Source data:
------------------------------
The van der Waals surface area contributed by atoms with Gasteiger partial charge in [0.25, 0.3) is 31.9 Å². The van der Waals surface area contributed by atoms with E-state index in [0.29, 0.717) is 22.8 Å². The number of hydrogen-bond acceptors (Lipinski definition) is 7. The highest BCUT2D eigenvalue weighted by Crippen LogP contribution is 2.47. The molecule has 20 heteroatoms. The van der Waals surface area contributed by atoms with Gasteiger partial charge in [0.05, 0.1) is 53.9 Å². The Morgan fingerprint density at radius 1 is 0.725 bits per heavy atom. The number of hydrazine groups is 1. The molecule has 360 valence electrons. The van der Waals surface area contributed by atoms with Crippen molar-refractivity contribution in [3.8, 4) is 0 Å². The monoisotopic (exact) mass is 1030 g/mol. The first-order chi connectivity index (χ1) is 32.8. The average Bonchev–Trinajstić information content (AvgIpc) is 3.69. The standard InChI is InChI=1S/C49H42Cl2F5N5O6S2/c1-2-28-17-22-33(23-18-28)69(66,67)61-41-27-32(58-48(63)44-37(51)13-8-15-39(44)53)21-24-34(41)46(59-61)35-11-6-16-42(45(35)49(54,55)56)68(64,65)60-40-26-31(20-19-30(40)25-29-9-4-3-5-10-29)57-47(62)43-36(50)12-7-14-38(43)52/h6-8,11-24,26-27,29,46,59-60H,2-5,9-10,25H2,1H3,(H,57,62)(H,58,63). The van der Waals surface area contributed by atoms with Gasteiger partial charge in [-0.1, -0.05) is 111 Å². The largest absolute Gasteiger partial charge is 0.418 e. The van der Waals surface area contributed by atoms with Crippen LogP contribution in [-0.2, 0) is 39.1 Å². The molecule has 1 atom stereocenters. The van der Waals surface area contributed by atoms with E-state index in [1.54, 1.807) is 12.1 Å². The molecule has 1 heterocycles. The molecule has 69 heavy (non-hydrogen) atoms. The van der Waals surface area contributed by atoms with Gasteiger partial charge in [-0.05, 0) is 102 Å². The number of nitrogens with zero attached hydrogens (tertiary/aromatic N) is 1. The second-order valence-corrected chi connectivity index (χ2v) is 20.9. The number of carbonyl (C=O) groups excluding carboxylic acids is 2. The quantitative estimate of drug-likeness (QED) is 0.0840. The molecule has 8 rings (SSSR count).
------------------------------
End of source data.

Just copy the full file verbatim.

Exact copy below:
The van der Waals surface area contributed by atoms with Gasteiger partial charge in [0.25, 0.3) is 31.9 Å². The van der Waals surface area contributed by atoms with E-state index in [0.29, 0.717) is 22.8 Å². The number of hydrogen-bond acceptors (Lipinski definition) is 7. The highest BCUT2D eigenvalue weighted by Crippen LogP contribution is 2.47. The molecule has 20 heteroatoms. The van der Waals surface area contributed by atoms with Gasteiger partial charge in [0.05, 0.1) is 53.9 Å². The Morgan fingerprint density at radius 1 is 0.725 bits per heavy atom. The number of hydrazine groups is 1. The molecule has 360 valence electrons. The van der Waals surface area contributed by atoms with Crippen molar-refractivity contribution in [3.8, 4) is 0 Å². The monoisotopic (exact) mass is 1030 g/mol. The first-order chi connectivity index (χ1) is 32.8. The average Bonchev–Trinajstić information content (AvgIpc) is 3.69. The standard InChI is InChI=1S/C49H42Cl2F5N5O6S2/c1-2-28-17-22-33(23-18-28)69(66,67)61-41-27-32(58-48(63)44-37(51)13-8-15-39(44)53)21-24-34(41)46(59-61)35-11-6-16-42(45(35)49(54,55)56)68(64,65)60-40-26-31(20-19-30(40)25-29-9-4-3-5-10-29)57-47(62)43-36(50)12-7-14-38(43)52/h6-8,11-24,26-27,29,46,59-60H,2-5,9-10,25H2,1H3,(H,57,62)(H,58,63). The van der Waals surface area contributed by atoms with Gasteiger partial charge in [-0.1, -0.05) is 111 Å². The largest absolute Gasteiger partial charge is 0.418 e. The van der Waals surface area contributed by atoms with Crippen LogP contribution in [-0.2, 0) is 39.1 Å². The molecule has 1 atom stereocenters. The van der Waals surface area contributed by atoms with E-state index in [1.54, 1.807) is 12.1 Å². The molecule has 1 heterocycles. The molecule has 69 heavy (non-hydrogen) atoms. The van der Waals surface area contributed by atoms with Gasteiger partial charge in [-0.05, 0) is 102 Å². The number of nitrogens with zero attached hydrogens (tertiary/aromatic N) is 1. The second-order valence-corrected chi connectivity index (χ2v) is 20.9. The number of carbonyl (C=O) groups excluding carboxylic acids is 2. The quantitative estimate of drug-likeness (QED) is 0.0840. The molecule has 8 rings (SSSR count).